Monday, January 18, 2010
Chung King Recording Studios Leaves SoHo NYC Buys New Space With Private Equity
The New York City studio where LL Cool J, Beastie Boys and Run DMC recorded in the early days of rap is breaking its SoHo lease to buy space elsewhere in Manhattan, backed by a private equity fund.
Chung King Studios, which marks its 30-year anniversary this year, is famous for giving rap and hip-hop artists a place to record in the 1980s, when the genre was not mainstream. The studio, which last year hosted Lady Gaga, Kanye West, Snoop Dogg and Beyonce, will leave its 20,000 square-foot address to buy a site, the company said today.
Demand for recording at Chung King has risen in recent years, while studios including New York’s Hit Factory and Sony Music Studios closed as CD sales faltered and software such as Apple Inc.’s GarageBand and DigiDesign Inc.’s Pro Tools made it cheaper for some artists to record at home. A private equity fund will invest a “mid-eight-figure sum” so the studio can buy a site three times bigger, Chung King said without identifying the fund.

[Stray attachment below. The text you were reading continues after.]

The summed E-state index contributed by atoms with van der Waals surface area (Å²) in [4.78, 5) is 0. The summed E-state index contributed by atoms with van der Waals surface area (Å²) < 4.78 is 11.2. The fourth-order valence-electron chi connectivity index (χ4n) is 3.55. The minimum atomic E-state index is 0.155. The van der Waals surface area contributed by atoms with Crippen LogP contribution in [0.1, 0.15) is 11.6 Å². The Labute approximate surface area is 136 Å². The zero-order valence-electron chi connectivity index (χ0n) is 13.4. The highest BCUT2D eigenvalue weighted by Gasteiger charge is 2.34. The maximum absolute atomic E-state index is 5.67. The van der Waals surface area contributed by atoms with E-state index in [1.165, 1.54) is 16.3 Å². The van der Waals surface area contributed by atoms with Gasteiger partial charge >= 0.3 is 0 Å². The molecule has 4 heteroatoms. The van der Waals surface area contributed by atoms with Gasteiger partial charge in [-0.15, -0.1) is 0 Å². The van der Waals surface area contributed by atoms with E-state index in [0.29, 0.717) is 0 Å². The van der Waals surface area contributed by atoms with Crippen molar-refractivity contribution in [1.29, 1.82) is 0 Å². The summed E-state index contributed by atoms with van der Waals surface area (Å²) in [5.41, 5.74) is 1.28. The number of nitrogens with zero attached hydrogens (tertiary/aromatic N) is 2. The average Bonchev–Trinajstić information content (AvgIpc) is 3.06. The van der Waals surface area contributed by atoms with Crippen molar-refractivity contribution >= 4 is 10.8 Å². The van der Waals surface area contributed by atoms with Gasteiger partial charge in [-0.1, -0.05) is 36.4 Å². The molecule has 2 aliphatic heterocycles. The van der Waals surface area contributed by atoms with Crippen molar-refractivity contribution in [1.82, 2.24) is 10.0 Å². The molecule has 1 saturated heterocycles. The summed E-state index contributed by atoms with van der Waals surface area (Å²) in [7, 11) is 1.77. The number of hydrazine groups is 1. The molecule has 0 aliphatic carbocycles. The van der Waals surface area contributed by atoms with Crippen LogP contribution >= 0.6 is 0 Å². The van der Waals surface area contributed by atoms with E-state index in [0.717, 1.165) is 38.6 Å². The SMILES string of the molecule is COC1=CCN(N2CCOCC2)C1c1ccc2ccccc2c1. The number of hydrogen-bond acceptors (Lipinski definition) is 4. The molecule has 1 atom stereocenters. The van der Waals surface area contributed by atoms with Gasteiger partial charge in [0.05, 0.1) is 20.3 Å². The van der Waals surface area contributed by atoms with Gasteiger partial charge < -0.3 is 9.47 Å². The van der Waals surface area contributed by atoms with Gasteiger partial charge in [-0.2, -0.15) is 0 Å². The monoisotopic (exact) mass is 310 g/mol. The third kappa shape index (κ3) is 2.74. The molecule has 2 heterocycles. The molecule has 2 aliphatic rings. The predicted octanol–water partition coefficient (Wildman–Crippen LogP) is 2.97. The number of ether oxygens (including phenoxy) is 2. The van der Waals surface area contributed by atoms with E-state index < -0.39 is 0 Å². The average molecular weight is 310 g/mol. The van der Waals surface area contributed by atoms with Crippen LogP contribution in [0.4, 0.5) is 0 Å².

“Rental space in Manhattan is too much money,” Joe Moose Demby, the studio manager, said in an interview. “We have a great location now but we’ve forged an alliance with a private equity fund to purchase space.”
John King, owner of Chung King, said the time is right to buy property in New York.
“The market is perfect for property ownership and total control of a space insures the highest degree of audio integrity as well as positive vibes for all our clients,” King said in a statement.
The “Blue” and “Gold” recording rooms at Chung King’s current SoHo studio will be moved piece by piece to the new Manhattan location.
Chung King also plans to start its own record label and several film and entertainment projects, including an eight- hour concert in Barbados on May 15 to benefit Haitian orphanages, the studio said in the statement. Artists performing at the concert, and the name of the private equity group backing Chung King, will be announced in late January, Chung King said.
The studio is also considering plans to open satellite locations in Los Angeles, Miami, Brooklyn and New Jersey, Demby said.
“Instead of one 10-room facility we’re looking at spreading it out,” he said. “That way artists can mix without having to come to the city all the time.”